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Chen Yi talks merging East and West through music

Photo by Xiaoxuan Yang
Photo by Xiaoxuan Yang
Photo by Xiaoxuan Yang

Cassidy Hillburn

Grinnell College’s Center for Humanities sponsored one of the first events of this year’s speaker series entitled “Rethinking Global Cultures” earlier this week on Sept. 13. Dr. Chen Yi spoke with the goal of exploring cultures on a global scale. Yi is a professor at the Conservatory of Music and Dance at the University of Missouri-Kansas City and a composer who produces music blending East and West tradition,

Born in Guangzhou, China in the early 1950s, Chen Yi describes music as a main focus of her life since she was a child.

“[My parents] raised me to love music and be trained as a musician. I started piano lessons when I was three, and violin when I was four,” she said.

Raised by medical doctors who were huge fans of Western music, Chen grew up aware of the cultural divide that existed in having music rooted in a background different from her own.

“I didn’t realize at first that they were all dead white men,” she said, “I remember [when I realized], my dad and I were listening to recordings of Heifetz and Kreisler playing their own compositions, and my dad turned and said to me that it would be great if I could one day play my own works like what they did.”

In coming to Grinnell, Chen’s focus was to highlight music as an agent for sharing culture, specifically between Eastern and Western cultures.

“The main thing is to introduce the cultures and blend the cultures through my own creation,” she said.

Though she has worked with students for over 30 years, her aim has remained consistent: to further understanding of other cultures. She returned to China as a visiting professor several years ago and brought students with her to learn from and gain understanding of a culture different from their own.

The result, she said, is the creation of a “same, shared generation of connection. [It becomes] not only about teaching but sharing the same understandings. That is why exchange is so important — and exchange programs.”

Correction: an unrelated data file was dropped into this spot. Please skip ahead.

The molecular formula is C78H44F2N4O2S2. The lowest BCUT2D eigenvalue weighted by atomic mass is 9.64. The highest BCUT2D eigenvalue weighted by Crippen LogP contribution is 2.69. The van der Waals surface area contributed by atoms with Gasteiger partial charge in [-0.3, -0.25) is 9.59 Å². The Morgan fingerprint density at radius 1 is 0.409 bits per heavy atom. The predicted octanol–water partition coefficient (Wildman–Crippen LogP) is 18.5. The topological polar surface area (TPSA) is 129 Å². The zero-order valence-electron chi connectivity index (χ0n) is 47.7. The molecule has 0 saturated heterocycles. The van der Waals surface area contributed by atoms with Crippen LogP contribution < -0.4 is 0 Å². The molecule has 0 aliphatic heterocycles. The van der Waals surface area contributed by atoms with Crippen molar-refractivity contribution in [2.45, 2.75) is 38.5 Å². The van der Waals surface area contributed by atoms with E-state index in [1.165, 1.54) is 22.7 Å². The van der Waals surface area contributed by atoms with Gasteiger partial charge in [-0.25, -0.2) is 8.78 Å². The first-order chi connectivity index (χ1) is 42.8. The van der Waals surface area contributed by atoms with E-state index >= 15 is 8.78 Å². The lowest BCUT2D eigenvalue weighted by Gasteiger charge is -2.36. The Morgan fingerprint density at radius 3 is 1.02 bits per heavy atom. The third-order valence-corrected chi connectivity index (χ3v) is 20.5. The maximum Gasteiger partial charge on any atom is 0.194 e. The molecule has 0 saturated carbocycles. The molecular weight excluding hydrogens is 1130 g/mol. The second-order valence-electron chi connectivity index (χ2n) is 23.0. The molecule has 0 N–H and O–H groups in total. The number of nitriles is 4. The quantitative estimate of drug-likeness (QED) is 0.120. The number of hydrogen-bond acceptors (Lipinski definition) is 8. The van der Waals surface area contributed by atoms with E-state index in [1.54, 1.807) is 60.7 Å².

Chen, seeing parallels between the knowledge Grinnell focuses on and her own interests of working towards a multicultural global future, was excited by the culture Grinnell teaches.

“Grinnell College … is very visionable; you can see the long term goal, and this is very beneficial for the next generation,” she said. “When you graduate and think back, you will know the global culture, you [will understand] why this education was so important.”

Looking forward, Chen seeks to continue composing more exciting and meaningful works bridging the cultures of East and West and sharing ideas through her own musical creations.

“I believe this [can] improve the understanding between people from different cultural backgrounds, and work towards peace, of our world in the present time, and for the future.”

She also encouraged others to engage with music and bring their personal cultural identity into music in new ways. She sees studying internationally as a key tool in this aim and enthusiastically encourages interested students around the world both to treasure their traditions and to explore new adventures.

“We need to love people, love nature, love our society and work hard in our community. Everything coexisting in the world would be an inspiration for our innovative creation in our own voice.”

“To all of our young students,” she said, “you are the hope of the future of our world.”

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